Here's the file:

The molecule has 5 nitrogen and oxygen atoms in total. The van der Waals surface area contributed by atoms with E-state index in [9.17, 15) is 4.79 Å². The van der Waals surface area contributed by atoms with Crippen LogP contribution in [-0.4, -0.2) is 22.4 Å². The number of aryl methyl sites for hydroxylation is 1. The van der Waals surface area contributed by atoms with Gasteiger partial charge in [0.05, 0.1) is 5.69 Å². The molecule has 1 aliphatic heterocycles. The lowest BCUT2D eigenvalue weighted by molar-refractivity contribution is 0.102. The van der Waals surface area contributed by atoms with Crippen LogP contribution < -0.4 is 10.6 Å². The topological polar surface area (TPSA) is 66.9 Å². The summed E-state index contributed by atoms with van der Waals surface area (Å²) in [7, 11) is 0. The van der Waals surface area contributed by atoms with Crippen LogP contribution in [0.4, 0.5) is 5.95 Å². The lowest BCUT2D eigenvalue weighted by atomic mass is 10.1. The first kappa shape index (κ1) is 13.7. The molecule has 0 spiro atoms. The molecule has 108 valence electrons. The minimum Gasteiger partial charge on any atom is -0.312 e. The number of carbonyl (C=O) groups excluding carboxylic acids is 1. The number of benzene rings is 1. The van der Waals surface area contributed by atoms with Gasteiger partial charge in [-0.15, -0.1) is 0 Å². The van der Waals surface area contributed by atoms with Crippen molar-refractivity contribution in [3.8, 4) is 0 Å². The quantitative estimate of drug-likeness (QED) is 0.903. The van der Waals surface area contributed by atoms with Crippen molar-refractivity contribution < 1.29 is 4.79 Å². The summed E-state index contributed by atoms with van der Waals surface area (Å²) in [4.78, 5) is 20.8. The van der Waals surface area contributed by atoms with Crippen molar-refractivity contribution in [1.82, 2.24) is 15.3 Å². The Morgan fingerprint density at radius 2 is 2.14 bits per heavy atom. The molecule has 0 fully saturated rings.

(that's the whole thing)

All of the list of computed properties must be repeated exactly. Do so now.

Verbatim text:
The molecule has 5 nitrogen and oxygen atoms in total. The van der Waals surface area contributed by atoms with E-state index in [9.17, 15) is 4.79 Å². The van der Waals surface area contributed by atoms with Crippen LogP contribution in [-0.4, -0.2) is 22.4 Å². The number of aryl methyl sites for hydroxylation is 1. The van der Waals surface area contributed by atoms with Gasteiger partial charge in [0.05, 0.1) is 5.69 Å². The molecule has 1 aliphatic heterocycles. The lowest BCUT2D eigenvalue weighted by molar-refractivity contribution is 0.102. The van der Waals surface area contributed by atoms with Crippen LogP contribution < -0.4 is 10.6 Å². The topological polar surface area (TPSA) is 66.9 Å². The summed E-state index contributed by atoms with van der Waals surface area (Å²) in [7, 11) is 0. The van der Waals surface area contributed by atoms with Crippen LogP contribution in [0.4, 0.5) is 5.95 Å². The lowest BCUT2D eigenvalue weighted by atomic mass is 10.1. The first kappa shape index (κ1) is 13.7. The molecule has 0 spiro atoms. The molecule has 108 valence electrons. The minimum Gasteiger partial charge on any atom is -0.312 e. The number of carbonyl (C=O) groups excluding carboxylic acids is 1. The number of benzene rings is 1. The van der Waals surface area contributed by atoms with Gasteiger partial charge in [-0.15, -0.1) is 0 Å². The van der Waals surface area contributed by atoms with Crippen molar-refractivity contribution in [3.8, 4) is 0 Å². The quantitative estimate of drug-likeness (QED) is 0.903. The van der Waals surface area contributed by atoms with Crippen molar-refractivity contribution < 1.29 is 4.79 Å². The summed E-state index contributed by atoms with van der Waals surface area (Å²) in [4.78, 5) is 20.8. The van der Waals surface area contributed by atoms with Crippen molar-refractivity contribution in [1.82, 2.24) is 15.3 Å². The Morgan fingerprint density at radius 2 is 2.14 bits per heavy atom. The molecule has 0 fully saturated rings.